Two new TreeWatch surveys on oak trees

posted on May 13, 2012

This week we have launched two new surveys at TreeWatch. Both relate to the health of our oak trees and we asking members of the public for their help. Both surveys have been developed jointly with scientists from Forest Research and we will be sharing the scientific data we collect them to help in their studies. Both surveys, the oak jewel beetle and powdery mildew, have been linked to the very serious problem affecting our oak trees:- Acute Oak Decline.

Oak jewel beetle survey on TreeWatch

Oak jewel beetle survey on TreeWatch

The oak jewel beetle Agrilus biguttatus, lays its eggs in crevices on the bark of native oak trees. The larvae that hatch then tunnel through the bark to feed on the tree tissues underneath the bark. If large numbers of this insect infest a tree it may lead to tree death. When the larvae pupate, the emerging young adult beetles make very characteristic ‘D’-shaped exit holes.

Scientists at Forest Research want to know more about the distribution of this beetle, so it is just as important that your report an absence as much as a presence!

 

Oak powdery mildew survey on TreeWatch

Oak powdery mildew survey on TreeWatch

The second new survey is on Oak powdery mildewsurvey. Powdery mildew of oak is caused by the fungus Erysiphe alphitoides (also known as Microsphaera alphitoides) and it is a common foliar pathogen of oak trees across Europe. First found in England in 1908, it is thought to have been a factor in an oak dieback episode in the 1920s. Scientists today believe that it may one of the factors that is contributing to the decline of our oak trees. The mildew attacks young leaves and soft shoots of oaks, covering them with a felty-white mycelium (fine white threads). It causes eventually the leaves to shrivel and dry out or turn brown.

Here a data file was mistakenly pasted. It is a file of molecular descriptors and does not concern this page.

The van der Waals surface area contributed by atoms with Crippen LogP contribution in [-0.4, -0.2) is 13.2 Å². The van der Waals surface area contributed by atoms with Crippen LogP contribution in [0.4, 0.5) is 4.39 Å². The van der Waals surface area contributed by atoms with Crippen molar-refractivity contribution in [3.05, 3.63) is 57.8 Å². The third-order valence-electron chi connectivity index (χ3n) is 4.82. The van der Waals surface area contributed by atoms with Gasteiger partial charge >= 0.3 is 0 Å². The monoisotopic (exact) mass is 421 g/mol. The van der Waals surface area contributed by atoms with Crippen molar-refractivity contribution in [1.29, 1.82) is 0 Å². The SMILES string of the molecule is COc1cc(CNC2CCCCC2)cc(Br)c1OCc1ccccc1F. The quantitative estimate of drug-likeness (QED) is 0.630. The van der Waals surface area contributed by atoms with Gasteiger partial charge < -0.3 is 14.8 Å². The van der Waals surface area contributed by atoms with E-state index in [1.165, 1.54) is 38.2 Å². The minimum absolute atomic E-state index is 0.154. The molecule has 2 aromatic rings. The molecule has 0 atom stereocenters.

If you can help us by monitoring the health of oak trees near you, please get involved.  It is easy and fun.  To find out more and to take part visit www.TreeWatch.com


2 Comments

  1. Rather than focus attention on powdery mildew and beetles, which are just praying on a weak tree or temporal situation I would consider it of much more significant value to focus attention on the real issue that is affecting our Oaks, at least in mine and a few others opinions.

    Our Oak have the most complex ecology among our native trees, including a wide array of species specific symbiont’s, Soil health is fundamental to tree health. Trees grow up by roots, look there first and worry about the above ground issues last if you want to save them or uncover whats doing the damge try Nitrification, compaction, ploughing etc etc etc etc.

    these above ground issues are a small part of a much bigger equation, and healthy trees fend of such minor issues generally.

    What concerns me more is the future loss of our Naive white Oaks Quercus robur/petrea to hybridisation with non native Quercus cerris which is now widespread and weakening the genetic pool, 1-2000 years and there will be no English oaks to be concerned about!

    and NO, hybridisation will not answer climate change issues!

    Comment by Antony Croft — May 15, 2012 @ 10:26 pm

  2. Thanks for your comments Antony.

    Firstly, we believe that the two new oak surveys in our TreeWatch initiative are important as both subjects of the two surveys, the oak jewel beetle and powdery mildew, have been implicated as playing a part in the decline of the health of our native oak trees.

    We would agree with you about the importance of soil health, which is why Sylva is sponsoring its Sylva scholar at the University of Oxford in undertaking a whole research project in this area. You may want to read more about it here: http://www.sylva.org.uk/forestryhorizons/research_scholar.php

    Regarding hybridisation then this is of great interest. Don’t forget that hybridisation is also nature’s way of creating fitter populations. So yes, we may or may not have exactly the oaks we love today in 2000 year’s time but thanks to evolution we hope that there will be oaks of some description.

    Comment by Sylva Foundation — May 24, 2012 @ 5:28 pm

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